Ways of Seeing

Question 1

John Berger- “Ways of Seeing” published in 1972 and based on BBC television program.  Berger points out what is involved in seeing, and how the way we see things is determined by what we know. The process of seeing painting or seeing anything else. It is less spontaneous and natural than we tend to believe. Berger touches on the idea that beauty is in the eye of the beholder, and this makes the eye the center of the visible world. A large part of seeing is based on habit and convention. Today we see the art of the past as nobody saw it before. We perceive it in a different way. This difference can be illustrated in terms of what was thought of as perspective. Painting of the tradition used the convention of perspective. The convention of perspective is unique to European art and which was first established in early Renaissance. The conventions called those appearances reality. Perspective makes the single eye the center of the visible world. According to the convention of perspective there is no visual reciprocity. The painting on the wall like a human eye, can only be in one place at one time. Perspective makes the single eye the center of the visible world. One category of European oil painting women was the principle. Ever recurring subject. That category is the nude. In the nudes of European painting we can discover some of the criteria and conventions by which women have been seen and judged as sights. The modern interrogation of centuries old oil paintings was a milestone in cultural theory. He argues that the systemic objectification of women in visual art.


Question 2


According to Berger “Ways in Seeing” the invention of the camera changed perception of the world- it changed not only what we see but how we see it. The camera demonstrated that there was no center. The invention of cameras changed the way men saw. Berger touches on the idea that the human eye could only be in one place at a time. The images come to us, this meaning, like the news of an event. You do not go to them. People would travel to the image. The camera made it possible that appearances could travel across the world. The painting can only be in one place at one time, the camera reproduces it. He describes original paintings are unique, they look different on television screens . When the camera reproduces a painting change. Visit the national gallery and look at the original painting. It is not fake, it is authentic. We should feel this authenticity. For example, The Virgin of the Rocks by Leonardo DA Vince: it is authentic and therefore it is beautiful. The most important thing about painting is that their image does not speak, they are silent, he claims. Berger argues that I cannot demonstrate that the lines on your screen are never still, and in a sense, the pages of the book are never still. He says, Occasionally, this uninterrupted silence and the stillness of a painting can be very striking.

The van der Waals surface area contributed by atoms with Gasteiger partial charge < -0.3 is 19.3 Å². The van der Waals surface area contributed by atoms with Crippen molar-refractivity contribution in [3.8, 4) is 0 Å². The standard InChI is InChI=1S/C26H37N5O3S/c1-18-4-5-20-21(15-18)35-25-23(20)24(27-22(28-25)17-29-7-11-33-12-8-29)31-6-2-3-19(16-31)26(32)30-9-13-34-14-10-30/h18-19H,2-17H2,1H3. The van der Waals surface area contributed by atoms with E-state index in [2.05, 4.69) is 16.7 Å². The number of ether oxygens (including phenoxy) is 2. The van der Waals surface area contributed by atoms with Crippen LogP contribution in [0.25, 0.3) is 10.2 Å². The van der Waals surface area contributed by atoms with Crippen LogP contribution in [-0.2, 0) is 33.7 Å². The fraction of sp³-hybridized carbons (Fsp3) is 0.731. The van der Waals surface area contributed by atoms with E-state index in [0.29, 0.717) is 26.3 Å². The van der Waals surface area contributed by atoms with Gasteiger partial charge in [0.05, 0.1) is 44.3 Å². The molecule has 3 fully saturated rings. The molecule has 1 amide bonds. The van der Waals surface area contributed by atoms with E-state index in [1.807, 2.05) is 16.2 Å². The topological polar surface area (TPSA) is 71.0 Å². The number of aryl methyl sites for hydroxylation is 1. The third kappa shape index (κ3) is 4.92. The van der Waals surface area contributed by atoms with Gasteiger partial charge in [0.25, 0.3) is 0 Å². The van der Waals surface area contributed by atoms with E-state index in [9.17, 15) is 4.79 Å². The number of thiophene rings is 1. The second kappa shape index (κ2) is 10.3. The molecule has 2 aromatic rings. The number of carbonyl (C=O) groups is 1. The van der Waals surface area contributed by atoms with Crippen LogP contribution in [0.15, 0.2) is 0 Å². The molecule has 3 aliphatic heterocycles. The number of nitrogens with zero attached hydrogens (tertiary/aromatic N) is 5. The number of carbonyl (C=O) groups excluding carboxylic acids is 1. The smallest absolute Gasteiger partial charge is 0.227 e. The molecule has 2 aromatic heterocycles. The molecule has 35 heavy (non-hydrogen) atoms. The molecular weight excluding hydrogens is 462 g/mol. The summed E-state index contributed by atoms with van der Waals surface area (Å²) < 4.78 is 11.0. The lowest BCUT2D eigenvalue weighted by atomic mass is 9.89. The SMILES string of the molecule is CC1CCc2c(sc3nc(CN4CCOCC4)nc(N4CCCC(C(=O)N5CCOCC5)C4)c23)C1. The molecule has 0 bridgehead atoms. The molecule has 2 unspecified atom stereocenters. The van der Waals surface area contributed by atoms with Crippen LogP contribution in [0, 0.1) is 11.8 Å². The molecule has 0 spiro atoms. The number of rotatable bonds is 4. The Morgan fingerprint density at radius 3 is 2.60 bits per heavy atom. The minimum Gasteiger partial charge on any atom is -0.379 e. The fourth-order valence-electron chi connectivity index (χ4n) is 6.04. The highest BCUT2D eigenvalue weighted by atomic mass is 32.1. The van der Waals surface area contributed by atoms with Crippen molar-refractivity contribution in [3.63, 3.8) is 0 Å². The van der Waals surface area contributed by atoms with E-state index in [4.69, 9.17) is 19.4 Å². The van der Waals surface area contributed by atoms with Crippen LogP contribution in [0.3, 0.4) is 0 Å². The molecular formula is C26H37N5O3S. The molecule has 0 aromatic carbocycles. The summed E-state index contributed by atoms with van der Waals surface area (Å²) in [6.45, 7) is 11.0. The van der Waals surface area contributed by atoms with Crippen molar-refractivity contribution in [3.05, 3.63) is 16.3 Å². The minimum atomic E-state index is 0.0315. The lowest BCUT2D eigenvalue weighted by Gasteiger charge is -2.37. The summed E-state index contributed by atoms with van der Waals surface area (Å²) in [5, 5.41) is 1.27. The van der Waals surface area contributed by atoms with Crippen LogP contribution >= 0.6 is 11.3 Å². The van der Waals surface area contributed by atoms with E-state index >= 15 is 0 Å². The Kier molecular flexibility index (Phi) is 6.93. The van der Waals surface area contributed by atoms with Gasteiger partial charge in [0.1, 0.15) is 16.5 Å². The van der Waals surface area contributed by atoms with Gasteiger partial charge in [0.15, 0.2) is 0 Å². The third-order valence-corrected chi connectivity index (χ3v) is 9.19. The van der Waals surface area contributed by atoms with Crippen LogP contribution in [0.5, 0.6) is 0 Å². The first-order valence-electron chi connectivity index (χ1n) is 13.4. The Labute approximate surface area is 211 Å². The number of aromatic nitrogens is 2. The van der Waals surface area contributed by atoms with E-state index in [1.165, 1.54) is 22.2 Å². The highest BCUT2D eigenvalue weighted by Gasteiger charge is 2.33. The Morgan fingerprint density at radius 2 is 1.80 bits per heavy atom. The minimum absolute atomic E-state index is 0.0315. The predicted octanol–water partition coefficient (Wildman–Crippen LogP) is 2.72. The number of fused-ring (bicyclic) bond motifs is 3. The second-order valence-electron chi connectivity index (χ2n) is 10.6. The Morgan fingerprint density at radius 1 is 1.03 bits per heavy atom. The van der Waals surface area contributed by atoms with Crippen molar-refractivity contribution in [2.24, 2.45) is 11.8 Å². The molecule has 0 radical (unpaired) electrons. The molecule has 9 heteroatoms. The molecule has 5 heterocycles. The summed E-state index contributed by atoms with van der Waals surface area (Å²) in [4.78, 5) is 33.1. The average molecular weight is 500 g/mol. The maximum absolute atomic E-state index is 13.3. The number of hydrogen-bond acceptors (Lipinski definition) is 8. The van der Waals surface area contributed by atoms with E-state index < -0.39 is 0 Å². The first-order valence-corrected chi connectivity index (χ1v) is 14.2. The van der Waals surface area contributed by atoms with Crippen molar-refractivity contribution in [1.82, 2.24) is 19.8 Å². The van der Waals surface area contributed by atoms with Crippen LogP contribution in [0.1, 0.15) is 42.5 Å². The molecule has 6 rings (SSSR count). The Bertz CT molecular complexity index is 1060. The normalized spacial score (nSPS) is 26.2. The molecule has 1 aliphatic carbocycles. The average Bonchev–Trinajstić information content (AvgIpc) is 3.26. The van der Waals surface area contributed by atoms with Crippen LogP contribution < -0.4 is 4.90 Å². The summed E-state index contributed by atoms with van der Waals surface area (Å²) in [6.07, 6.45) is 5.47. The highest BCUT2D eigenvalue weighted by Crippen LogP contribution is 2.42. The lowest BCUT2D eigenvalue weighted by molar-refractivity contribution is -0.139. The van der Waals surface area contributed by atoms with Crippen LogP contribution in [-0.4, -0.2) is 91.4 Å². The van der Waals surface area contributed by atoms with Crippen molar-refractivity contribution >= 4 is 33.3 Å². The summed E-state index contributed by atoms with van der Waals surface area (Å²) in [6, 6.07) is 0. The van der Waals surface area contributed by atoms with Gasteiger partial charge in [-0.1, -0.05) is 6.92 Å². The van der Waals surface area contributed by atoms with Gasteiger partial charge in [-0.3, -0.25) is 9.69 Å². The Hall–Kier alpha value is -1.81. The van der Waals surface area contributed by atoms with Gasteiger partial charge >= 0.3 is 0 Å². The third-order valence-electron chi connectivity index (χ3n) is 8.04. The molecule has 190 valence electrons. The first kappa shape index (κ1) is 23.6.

Question 3


Berger’s states that painting can become a form of information. Berger emphasized reproduction makes the meaning of works of art ambiguous. This is not negative, it is necessary. The production of works of art can be used by anybody for their own purposes. The art book depends upon reproductions. For instance, children or adults pin up reproductions alongside snapshots. The works of art are reproducible, theoretically be used by anybody in art books, magazines, films or within gift frames in living rooms. The means of reproduction are used politically and commercially to disguise or deny what their existence makes possible.

2 thoughts on “Ways of Seeing

  1. ambika lama

    Q2 The last 2 lines you have mentioned is very convincing. I actually had to watch the video again just to see where i missed those lines : )

  2. Scott Levine

    In Question 2 you explain the authenticity well. But I think it’s important to mention Berger’s concept of it’s authenticity being beautiful partially due to the monetary value. And how once stripped of that, its true beauty, stillness and silence can be truly be observed.

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